To learn about the 10 Warning Signs of Alzheimer’s or for ways to keep a loved one active and content go to alz.org/co or call 800.272.3900

What activities do you or a loved one continue to enjoy?
What activities do you or a loved one continue to enjoy?

Even A Rocket Scientist Can Be at Risk for Alzheimer’s

I retired from Mission Analysis and Design (MAD scientist) 11 years ago, having worked a diverse mission set, including Apollo, Comet Sample Return, Mars exploration and classified projects (if I told you, I’d have to kill you).  One of my favorite movies is “Dr.Strangelove”.

My symptoms were first noticed by my wife about 15 years ago, which started a search for answers.  About 3 years ago, I was diagnosed with Early Stage Alzheimer’s, soon followed with a diagnosis of the behavioral variation of Frontal Temporal lobe Degeneration, or bvFTD.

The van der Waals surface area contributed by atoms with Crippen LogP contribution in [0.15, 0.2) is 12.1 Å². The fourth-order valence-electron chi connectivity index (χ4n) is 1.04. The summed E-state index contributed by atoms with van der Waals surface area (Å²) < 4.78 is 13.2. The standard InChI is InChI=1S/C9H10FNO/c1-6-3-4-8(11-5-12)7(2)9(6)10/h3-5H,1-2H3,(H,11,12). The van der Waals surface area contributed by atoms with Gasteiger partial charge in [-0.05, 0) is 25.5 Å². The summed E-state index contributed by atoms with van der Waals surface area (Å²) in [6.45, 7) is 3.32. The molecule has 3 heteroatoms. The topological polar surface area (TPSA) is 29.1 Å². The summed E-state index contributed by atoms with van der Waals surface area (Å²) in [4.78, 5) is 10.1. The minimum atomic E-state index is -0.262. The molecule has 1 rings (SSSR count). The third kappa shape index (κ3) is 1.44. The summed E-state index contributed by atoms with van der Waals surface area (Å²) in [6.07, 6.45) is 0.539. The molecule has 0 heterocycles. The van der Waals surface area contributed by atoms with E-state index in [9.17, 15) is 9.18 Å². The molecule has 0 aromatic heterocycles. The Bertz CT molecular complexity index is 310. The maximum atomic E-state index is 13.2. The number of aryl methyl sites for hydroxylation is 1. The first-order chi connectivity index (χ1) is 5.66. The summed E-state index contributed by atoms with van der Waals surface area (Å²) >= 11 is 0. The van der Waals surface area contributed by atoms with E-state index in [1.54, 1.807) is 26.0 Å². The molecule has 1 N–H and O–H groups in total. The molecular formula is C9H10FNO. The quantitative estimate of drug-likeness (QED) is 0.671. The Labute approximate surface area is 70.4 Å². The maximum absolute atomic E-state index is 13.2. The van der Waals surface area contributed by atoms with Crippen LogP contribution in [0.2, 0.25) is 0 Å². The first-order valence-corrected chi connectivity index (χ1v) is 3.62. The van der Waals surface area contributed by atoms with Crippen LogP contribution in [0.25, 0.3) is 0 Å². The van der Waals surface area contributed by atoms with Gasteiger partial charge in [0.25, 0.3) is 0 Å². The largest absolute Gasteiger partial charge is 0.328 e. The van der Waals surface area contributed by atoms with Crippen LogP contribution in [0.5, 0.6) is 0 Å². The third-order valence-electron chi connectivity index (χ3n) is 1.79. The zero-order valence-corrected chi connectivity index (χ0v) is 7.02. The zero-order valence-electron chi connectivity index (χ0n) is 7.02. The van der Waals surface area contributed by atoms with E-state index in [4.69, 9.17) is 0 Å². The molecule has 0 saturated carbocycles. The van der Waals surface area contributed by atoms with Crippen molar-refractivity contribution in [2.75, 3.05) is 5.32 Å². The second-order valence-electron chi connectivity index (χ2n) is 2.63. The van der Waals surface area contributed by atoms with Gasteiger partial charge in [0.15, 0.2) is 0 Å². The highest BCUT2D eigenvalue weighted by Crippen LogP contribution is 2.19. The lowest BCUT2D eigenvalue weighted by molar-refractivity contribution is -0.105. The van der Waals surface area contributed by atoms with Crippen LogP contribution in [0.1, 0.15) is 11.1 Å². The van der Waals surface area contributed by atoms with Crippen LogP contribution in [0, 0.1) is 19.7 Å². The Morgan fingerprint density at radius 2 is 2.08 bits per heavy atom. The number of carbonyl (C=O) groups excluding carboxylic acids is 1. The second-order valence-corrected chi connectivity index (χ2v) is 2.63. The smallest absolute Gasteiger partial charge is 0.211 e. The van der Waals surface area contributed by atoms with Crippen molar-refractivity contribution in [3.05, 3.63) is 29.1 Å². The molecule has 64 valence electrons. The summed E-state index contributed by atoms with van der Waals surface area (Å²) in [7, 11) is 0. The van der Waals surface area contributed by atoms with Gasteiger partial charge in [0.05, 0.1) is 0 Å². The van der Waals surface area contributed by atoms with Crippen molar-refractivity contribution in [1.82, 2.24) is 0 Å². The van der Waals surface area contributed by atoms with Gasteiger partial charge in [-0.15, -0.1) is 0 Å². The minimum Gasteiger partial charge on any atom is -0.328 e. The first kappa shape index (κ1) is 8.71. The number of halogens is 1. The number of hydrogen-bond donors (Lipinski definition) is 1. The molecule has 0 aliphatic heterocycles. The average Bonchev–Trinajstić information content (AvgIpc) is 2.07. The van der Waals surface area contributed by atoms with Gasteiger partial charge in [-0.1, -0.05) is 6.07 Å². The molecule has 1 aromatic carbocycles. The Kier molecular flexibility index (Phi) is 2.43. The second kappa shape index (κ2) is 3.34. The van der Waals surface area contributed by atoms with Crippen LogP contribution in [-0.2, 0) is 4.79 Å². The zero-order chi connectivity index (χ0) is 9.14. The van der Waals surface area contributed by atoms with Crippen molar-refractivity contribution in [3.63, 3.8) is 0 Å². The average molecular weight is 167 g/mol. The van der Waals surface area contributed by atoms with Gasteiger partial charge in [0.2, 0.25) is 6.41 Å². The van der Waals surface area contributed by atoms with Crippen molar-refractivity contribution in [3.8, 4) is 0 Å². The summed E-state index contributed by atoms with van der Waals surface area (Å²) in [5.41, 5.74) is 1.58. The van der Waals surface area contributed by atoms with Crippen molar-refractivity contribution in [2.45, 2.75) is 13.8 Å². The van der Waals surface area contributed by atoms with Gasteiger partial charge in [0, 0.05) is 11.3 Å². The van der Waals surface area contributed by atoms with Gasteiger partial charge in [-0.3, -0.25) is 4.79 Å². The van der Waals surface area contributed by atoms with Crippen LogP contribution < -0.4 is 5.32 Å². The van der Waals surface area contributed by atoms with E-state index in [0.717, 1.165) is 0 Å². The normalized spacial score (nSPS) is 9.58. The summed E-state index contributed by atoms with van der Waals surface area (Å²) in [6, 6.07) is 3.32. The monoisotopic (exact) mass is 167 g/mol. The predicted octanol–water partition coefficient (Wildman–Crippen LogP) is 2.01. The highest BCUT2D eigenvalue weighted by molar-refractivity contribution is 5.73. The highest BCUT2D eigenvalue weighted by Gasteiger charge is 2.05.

I believe FTD is the more correct diagnosis, but am attending the monthly Alzheimer’s Early Stage patient support group since my diagnoses.  I encourage anyone who has dementia to attend this or any other support group.  It is a great way to share experiences in a safe environment.  You would be surprised at how many symptoms you have in common with others.

My dementia has noticeably increased over the last couple of years.  Memory is a challenge, as is math, including simple arithmetic.  Verbal communication skills and comprehension have also significantly declined.

 Difficulty completing familiar tasks can be a sign of Alzheimer's disease.
Difficulty completing familiar tasks can be a sign of Alzheimer’s disease.

The scientist in me can observe these things in a detached and studious way (a defense mechanism?) which helps, plus being a naturally low key person with a sense of humor.  Either that or my brain has reduced my ability to feel and/or consciously express things.  Probably some combination of all the above.

I have done some consulting for NASA, my last job ending in early 2012.  But it is clear that I can no longer contribute as I once did.  It was fun, and paid well, but all good things come to an end.

My motto is as it always has been, to love and appreciate my wife, to adapt to cognitive decline as best as possible, and to enjoy life as much as possible.

-Phil